She charges that from November 10, 1902, the company has been mismanaged by Clement W. Shoemaker, its general manager and treasurer, and that it acquired control of the George Jonas Glass Company and the More-Jonas Glass Company, its principal competitors. In detail the assets and liabilities of the Cumberland are gives as follows:
  Real estate and improvements, $320,000; capital stock More-Jonas Company, $80,000; capital stock George Jonas Glass Company, $97,000; capital stock Bridgeton Glass Company, $6,000; glassware and materials on hand, $200,000; good bock accounts, $100,000; horse, blowing machines and tools, $15,000. The liabilities are stated to be as follows: Mortgage bonds, $1,000,000; bills payable outstanding, $400,000; book accounts due and payable, $60,000; deferred interest on bonds, $87,000; drawbacks due blowers, $40,000; capital stock issued, $231,000.

The New York Press (New York, New York) August 29, 1909
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GLASS BOTTLES:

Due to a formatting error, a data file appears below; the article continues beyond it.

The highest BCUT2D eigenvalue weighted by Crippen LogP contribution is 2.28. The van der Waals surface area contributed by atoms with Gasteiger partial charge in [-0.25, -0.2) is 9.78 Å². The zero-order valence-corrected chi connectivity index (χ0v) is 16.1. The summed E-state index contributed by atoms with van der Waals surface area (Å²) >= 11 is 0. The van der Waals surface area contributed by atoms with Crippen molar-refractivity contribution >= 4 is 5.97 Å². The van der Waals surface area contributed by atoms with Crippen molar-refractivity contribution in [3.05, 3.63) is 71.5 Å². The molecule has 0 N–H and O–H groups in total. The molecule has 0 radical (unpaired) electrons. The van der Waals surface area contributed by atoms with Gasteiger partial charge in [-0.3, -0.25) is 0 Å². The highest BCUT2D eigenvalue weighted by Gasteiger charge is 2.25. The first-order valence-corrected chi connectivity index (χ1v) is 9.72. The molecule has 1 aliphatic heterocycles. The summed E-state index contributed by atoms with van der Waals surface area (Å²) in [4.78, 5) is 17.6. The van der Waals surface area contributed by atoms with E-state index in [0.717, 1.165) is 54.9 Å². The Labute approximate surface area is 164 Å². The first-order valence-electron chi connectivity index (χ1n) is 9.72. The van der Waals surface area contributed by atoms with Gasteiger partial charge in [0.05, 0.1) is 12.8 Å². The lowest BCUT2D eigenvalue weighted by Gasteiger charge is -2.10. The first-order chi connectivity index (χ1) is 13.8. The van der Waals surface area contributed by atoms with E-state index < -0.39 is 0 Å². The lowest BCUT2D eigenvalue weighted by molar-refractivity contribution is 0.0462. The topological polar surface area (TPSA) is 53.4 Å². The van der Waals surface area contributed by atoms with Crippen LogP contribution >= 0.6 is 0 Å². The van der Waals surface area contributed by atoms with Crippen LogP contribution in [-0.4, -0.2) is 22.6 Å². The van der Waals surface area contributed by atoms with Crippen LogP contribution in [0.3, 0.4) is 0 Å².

.....
Cumberland Glass Mfg. Co..........................Bridgeton.........Cumberland
.....

Garrison, Winton C.; The Industrial Directory of New Jersey (Camden, S. Chew & Sons Co., 1909)
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SHOEMAKER The name of Shoemaker SHOEMAKER belongs to that numerous class of surnames which are derived from the trades and professions, and as is the case with the families bearing similar cognomens, there are in all countries many persons bearing the same name yet in no way related to each other, so also in the present instance, there are quite a number of families of Shoemaker, whose common origin is either not traceable or is lost in the obscurity of the past of long ago.

(I) Henry Shoemaker, founder of the family at present under consideration, was born in Holland, somewhere about the year 1740 or 1745, and emigrated to this country about the time of the revolution, when he settled in Deerfield township, Cumberland county, New Jersey, where he seems to have become a man of considerable prominence and influence, and left, when he died, a son George.

(II) George, son of Henry Shoemaker, was born about 1775 or 1780, in Deerfield township, Cumberland county, New Jersey. After reaching his majority he removed into Salem county, where he remained for some time, finally settling in Ohio, where he died. Among his children was Hiram.